A huge shift is looming in the memory market, according to a major European memory card manufacturer which has just established a presence in Australia.
Within six months, the bulk of branded memory modules will have switched to SDRAM technology from today's EDO standard, predicted John Trolle, president and CEO of Memory Card Technology.
Based on the $130 million company's contacts with its OEM customers, "most of the brand name machines launched over the next six months will use SDRAM," he said.
Fuelling the move are SDRAM performance gains delivered at virtually no rise in retail prices of SDRAM-based cards.
"On a standard Pentium 166MHz platform running Windows 95, we see a performance boost of at least 45 per cent with SDRAM and its synchronous signal," Trolle said.
"Since there is a minimal price differential between EDO and SDRAM, everybody is changing now."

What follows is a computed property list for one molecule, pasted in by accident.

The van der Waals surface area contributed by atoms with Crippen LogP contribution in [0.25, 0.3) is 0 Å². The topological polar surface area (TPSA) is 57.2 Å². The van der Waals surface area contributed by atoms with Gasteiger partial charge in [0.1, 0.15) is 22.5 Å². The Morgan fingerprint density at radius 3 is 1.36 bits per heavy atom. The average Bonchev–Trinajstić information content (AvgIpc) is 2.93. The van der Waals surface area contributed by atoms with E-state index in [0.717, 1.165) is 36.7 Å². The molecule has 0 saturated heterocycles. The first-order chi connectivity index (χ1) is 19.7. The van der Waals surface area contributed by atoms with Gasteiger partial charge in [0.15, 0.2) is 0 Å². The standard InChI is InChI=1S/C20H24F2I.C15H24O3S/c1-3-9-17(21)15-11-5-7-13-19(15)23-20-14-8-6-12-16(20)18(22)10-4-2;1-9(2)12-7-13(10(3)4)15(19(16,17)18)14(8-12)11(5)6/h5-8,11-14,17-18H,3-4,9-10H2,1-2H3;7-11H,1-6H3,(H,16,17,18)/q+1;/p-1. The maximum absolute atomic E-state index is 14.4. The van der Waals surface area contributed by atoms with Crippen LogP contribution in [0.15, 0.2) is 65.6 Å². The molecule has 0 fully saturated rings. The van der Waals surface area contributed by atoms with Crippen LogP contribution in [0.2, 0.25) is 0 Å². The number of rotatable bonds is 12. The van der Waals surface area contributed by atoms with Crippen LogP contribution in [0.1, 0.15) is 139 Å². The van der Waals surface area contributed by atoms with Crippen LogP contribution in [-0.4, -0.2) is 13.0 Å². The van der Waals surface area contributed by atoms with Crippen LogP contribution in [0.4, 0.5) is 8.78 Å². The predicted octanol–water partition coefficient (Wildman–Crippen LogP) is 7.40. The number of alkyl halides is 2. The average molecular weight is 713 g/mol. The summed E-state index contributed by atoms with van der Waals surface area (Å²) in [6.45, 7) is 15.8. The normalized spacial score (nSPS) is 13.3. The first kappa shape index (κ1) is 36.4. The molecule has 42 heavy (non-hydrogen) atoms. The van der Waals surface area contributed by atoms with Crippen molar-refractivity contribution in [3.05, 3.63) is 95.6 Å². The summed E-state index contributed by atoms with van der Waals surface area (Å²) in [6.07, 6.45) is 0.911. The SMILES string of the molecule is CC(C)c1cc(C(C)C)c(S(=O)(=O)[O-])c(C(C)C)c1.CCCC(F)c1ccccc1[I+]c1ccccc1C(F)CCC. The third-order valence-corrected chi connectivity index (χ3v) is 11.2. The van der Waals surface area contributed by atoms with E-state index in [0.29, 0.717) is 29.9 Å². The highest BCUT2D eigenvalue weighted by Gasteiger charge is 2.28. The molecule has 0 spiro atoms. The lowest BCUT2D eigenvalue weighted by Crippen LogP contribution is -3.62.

The shift may also tilt the balance against generic memory in favour of branded memory modules, he suggested.
"SDRAM cards are more complicated to design and make, so it will be hard for manufacturers of (generic) 72pin standard SIMMs to make the switch from EDO to SDRAM requirements. The probable result: larger growth in the proprietary sector of the memory market than in the generic sector.
Memory Card Technology is basing its Asia-Pacific rim regional hub in Brisbane and has appointed NJS Technology as its sole Australian distributor.
The alliance fills a hole for NJS, which parted company last year with Australia's dominant memory card supplier, Kingston Technology.
A Danish company, Memory Card Technology has opened regional offices in six countries in the past year and has been doubling turnover annually for the past four years.
Solid customers include Toshiba and Fujitsu. Brisbane's direct air transport links to Japan and other Asian markets were a key reason for MCT siting its regional hub there.
An initial five-person staff will grow to 25 within two years if the company's expectations for the region are borne out, said MCT Australia managing director Jorgen Christenson.
MCT would be "disappointed" if first year revenues do not reach $15 million, of which $6 million to $8 million should be generated by the Australian market, he said.